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I have one box (Rasberry Pi, running rasberian) with a static IP. It's running in a network with a domainname, and I have several DNS-server set up.

However, I can not get FQDN name to work on this box:

sitron@pi:~ $ domainname
(none)
sitron@pi:~ $ dnsdomainname 
sitron@pi:~ $ hostname -f
pi

I believe I have set up DNS correctly:

sitron@pi:~ $ hostname -I
192.168.10.9 2001:db8:abba::9 

sitron@pi:~ $ cat /etc/resolv.conf 
domain example.org
search example.org
nameserver 2001:db8:abba::5
nameserver 192.168.10.5

sitron@pi:~ $ dig +short -x 192.168.10.9 @2001:db8:abba::5
pi.example.org.

sitron@pi:~ $ dig +short -x 2001:db8:abba::9 @2001:db8:abba::5
pi.example.org.

sitron@pi:~ $ dig +short -x 2001:db8:abba::9 @192.168.10.5
pi.example.org.

sitron@pi:~ $ dig +short -x 192.168.10.9 @192.168.10.5
pi.example.org.

My nsswitch.conf:

# /etc/nsswitch.conf
#
# Example configuration of GNU Name Service Switch functionality.
# If you have the `glibc-doc-reference' and `info' packages installed, try:
# `info libc "Name Service Switch"' for information about this file.

passwd:         compat
group:          compat
shadow:         compat
gshadow:        files

hosts:          files mdns4_minimal dns
networks:       files

protocols:      db files
services:       db files
ethers:         db files
rpc:            db files

netgroup:       nis

And /etc/hosts:

127.0.0.1   localhost
::1     localhost ip6-localhost ip6-loopback
ff02::1     ip6-allnodes
ff02::2     ip6-allrouters

127.0.1.1   pi

What is the missing link?

4
  • try to add options single-request-reopen into your /etc/resolve.conf file. this should fix any mistake happens when you are using both ipv4 and ipv6 into your resove.conf "The resolver uses the same socket for the A and AAAA requests. Some hardware mistakenly sends back only one reply. When that happens the client system will sit and wait for the second reply. Turning this option on changes this behavior so that if two requests from the same port are not handled correctly it will close the socket and open a new one before sending the second request." – Ahmad Abuhasna Jul 14 '19 at 9:42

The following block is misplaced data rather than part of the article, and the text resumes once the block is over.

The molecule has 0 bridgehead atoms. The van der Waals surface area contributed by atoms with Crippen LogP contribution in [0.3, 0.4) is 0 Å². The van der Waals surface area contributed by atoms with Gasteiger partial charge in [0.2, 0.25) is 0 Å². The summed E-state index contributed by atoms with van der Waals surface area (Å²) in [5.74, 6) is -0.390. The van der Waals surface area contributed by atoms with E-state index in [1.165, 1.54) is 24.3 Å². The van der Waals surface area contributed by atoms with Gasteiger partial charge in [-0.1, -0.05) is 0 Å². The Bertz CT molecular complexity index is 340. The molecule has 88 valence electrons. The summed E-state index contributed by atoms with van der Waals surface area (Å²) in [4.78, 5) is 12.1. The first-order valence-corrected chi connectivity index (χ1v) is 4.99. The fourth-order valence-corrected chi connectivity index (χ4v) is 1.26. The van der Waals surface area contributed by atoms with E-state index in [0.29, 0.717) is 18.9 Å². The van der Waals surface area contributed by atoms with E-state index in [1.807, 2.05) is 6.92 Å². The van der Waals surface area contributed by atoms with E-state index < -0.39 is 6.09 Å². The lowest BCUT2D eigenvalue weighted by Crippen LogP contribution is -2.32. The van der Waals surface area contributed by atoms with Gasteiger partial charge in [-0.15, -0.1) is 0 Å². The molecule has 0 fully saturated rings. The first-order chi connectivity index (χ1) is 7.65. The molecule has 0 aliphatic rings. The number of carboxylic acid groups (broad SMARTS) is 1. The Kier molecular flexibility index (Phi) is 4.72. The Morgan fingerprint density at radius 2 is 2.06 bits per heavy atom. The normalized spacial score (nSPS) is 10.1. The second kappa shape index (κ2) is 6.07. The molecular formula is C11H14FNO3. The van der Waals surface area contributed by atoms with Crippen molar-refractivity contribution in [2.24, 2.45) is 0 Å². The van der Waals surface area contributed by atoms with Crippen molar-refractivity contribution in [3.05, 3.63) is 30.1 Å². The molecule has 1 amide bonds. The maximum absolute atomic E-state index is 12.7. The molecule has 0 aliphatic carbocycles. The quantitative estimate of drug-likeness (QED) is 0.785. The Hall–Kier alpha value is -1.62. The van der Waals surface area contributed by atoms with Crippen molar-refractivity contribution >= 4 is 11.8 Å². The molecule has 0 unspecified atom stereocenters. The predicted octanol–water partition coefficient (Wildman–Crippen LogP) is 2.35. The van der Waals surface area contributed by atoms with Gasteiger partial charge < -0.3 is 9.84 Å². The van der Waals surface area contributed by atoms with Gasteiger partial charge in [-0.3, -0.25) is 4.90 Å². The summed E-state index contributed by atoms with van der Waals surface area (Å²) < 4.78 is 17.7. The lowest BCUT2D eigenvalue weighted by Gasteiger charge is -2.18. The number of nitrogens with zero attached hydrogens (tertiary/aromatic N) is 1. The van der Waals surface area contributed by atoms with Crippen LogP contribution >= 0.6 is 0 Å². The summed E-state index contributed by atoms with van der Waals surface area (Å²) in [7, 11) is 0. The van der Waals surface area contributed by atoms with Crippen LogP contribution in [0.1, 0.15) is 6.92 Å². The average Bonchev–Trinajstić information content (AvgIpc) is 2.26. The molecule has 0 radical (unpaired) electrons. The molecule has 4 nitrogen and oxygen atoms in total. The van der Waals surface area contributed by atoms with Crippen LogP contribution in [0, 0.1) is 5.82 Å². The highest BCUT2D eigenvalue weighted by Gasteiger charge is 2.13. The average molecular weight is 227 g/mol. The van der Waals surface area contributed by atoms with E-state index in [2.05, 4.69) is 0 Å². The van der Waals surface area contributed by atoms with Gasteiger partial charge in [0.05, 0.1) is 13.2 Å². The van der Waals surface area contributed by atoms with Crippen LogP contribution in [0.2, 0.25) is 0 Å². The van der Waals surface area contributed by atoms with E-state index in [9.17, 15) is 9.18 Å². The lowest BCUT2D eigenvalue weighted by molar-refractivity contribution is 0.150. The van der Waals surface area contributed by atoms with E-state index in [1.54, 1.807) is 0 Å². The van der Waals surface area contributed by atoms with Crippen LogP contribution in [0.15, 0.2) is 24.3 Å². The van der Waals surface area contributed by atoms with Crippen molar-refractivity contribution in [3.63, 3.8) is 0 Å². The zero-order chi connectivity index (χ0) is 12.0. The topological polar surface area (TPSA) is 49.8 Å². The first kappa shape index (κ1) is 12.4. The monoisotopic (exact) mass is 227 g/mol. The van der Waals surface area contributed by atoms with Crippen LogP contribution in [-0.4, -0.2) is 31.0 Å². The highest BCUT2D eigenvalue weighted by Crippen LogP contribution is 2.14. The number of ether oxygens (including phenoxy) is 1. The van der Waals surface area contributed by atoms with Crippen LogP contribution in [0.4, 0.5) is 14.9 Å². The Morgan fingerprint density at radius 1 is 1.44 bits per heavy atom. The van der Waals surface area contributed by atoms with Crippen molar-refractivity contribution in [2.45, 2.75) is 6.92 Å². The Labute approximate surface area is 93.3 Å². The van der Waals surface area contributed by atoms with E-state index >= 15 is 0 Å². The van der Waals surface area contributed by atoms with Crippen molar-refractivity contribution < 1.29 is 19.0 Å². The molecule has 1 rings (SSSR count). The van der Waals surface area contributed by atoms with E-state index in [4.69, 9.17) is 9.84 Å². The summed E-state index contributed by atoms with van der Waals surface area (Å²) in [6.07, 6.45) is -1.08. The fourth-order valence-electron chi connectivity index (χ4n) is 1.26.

• Can you try changing the first line in /etc/hosts like this: 127.0.0.1 pi.example.com pi localhost? – FedonKadifeli Jul 14 '19 at 10:34
  • @AhmadAbuhasna: I tried, but it did not work :-/ – Sitron_NO Jul 16 '19 at 10:33
  • @FedonKadifeli: That will work, but that will break the hostname "localhost" pointing at 127.0.0.1, which both I and the system relay on. – Sitron_NO Jul 16 '19 at 10:36
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I figured it out, and there is two solutions. I have tested both, on several different boxes.

Solution A

Verify that your resolv.conf contains the "domain"-keyword, like this:

# Generated by resolvconf
domain example.org
nameserver 127.0.0.1

If you are using dhcpcd.conf to set a static IP like me, you have to specify this undocumented option:

static domain_name=example.org

Finally, you need to remove the line in /etc/hosts containing 127.0.1.1 <hostname>. That means my /etc/hosts now contains:

127.0.0.1   localhost
::1     localhost ip6-localhost ip6-loopback
ff02::1     ip6-allnodes
ff02::2     ip6-allrouters

Solution B

Add your FQDN to the 127.0.1.1 line in /etc/hosts, like this:

127.0.0.1   localhost
::1     localhost ip6-localhost ip6-loopback
ff02::1     ip6-allnodes
ff02::2     ip6-allrouters

127.0.1.1   pi.example.org pi

However, this means I am overriding the DNS-server, something that is not ideal. That's why I prefer, and assume Solution A is better.

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